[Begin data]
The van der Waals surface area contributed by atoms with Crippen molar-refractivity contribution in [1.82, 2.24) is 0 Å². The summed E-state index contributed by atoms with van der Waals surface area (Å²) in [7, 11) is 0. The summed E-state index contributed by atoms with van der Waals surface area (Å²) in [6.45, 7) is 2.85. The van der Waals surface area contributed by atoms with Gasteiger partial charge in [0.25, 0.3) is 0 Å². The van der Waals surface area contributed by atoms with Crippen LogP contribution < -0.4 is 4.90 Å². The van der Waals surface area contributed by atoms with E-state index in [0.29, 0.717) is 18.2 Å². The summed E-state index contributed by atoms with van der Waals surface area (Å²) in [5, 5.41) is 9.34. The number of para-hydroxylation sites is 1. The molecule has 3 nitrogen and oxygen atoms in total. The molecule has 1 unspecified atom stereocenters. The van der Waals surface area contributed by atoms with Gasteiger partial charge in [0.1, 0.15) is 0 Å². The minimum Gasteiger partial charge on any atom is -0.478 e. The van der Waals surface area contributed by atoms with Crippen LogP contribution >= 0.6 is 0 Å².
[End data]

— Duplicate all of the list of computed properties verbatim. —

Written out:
The van der Waals surface area contributed by atoms with Crippen molar-refractivity contribution in [1.82, 2.24) is 0 Å². The summed E-state index contributed by atoms with van der Waals surface area (Å²) in [7, 11) is 0. The summed E-state index contributed by atoms with van der Waals surface area (Å²) in [6.45, 7) is 2.85. The van der Waals surface area contributed by atoms with Gasteiger partial charge in [0.25, 0.3) is 0 Å². The van der Waals surface area contributed by atoms with Crippen LogP contribution < -0.4 is 4.90 Å². The van der Waals surface area contributed by atoms with E-state index in [0.29, 0.717) is 18.2 Å². The summed E-state index contributed by atoms with van der Waals surface area (Å²) in [5, 5.41) is 9.34. The number of para-hydroxylation sites is 1. The molecule has 3 nitrogen and oxygen atoms in total. The molecule has 1 unspecified atom stereocenters. The van der Waals surface area contributed by atoms with Gasteiger partial charge in [0.1, 0.15) is 0 Å². The minimum Gasteiger partial charge on any atom is -0.478 e. The van der Waals surface area contributed by atoms with Crippen LogP contribution >= 0.6 is 0 Å².